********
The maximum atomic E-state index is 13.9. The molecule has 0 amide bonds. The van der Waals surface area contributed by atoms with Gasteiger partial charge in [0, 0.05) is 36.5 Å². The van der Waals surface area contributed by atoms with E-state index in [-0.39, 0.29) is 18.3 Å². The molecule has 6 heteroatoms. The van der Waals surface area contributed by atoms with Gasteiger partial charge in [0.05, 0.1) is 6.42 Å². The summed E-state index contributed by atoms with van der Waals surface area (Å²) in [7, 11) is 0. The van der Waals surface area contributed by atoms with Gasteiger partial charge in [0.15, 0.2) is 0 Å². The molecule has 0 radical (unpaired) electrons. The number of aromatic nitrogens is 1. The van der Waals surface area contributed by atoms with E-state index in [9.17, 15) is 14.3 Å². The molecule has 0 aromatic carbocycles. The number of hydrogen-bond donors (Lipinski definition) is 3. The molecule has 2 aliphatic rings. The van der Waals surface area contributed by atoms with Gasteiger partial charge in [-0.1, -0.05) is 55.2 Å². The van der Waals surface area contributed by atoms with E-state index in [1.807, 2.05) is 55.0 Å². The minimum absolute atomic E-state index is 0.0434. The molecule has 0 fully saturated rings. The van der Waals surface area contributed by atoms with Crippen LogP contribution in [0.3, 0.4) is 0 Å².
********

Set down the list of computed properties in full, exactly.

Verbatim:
The maximum atomic E-state index is 13.9. The molecule has 0 amide bonds. The van der Waals surface area contributed by atoms with Gasteiger partial charge in [0, 0.05) is 36.5 Å². The van der Waals surface area contributed by atoms with E-state index in [-0.39, 0.29) is 18.3 Å². The molecule has 6 heteroatoms. The van der Waals surface area contributed by atoms with Gasteiger partial charge in [0.05, 0.1) is 6.42 Å². The summed E-state index contributed by atoms with van der Waals surface area (Å²) in [7, 11) is 0. The van der Waals surface area contributed by atoms with Gasteiger partial charge in [0.15, 0.2) is 0 Å². The molecule has 0 radical (unpaired) electrons. The number of aromatic nitrogens is 1. The van der Waals surface area contributed by atoms with E-state index in [9.17, 15) is 14.3 Å². The molecule has 0 aromatic carbocycles. The number of hydrogen-bond donors (Lipinski definition) is 3. The molecule has 2 aliphatic rings. The van der Waals surface area contributed by atoms with Gasteiger partial charge in [-0.1, -0.05) is 55.2 Å². The van der Waals surface area contributed by atoms with E-state index in [1.807, 2.05) is 55.0 Å². The minimum absolute atomic E-state index is 0.0434. The molecule has 0 fully saturated rings. The van der Waals surface area contributed by atoms with Crippen LogP contribution in [0.3, 0.4) is 0 Å².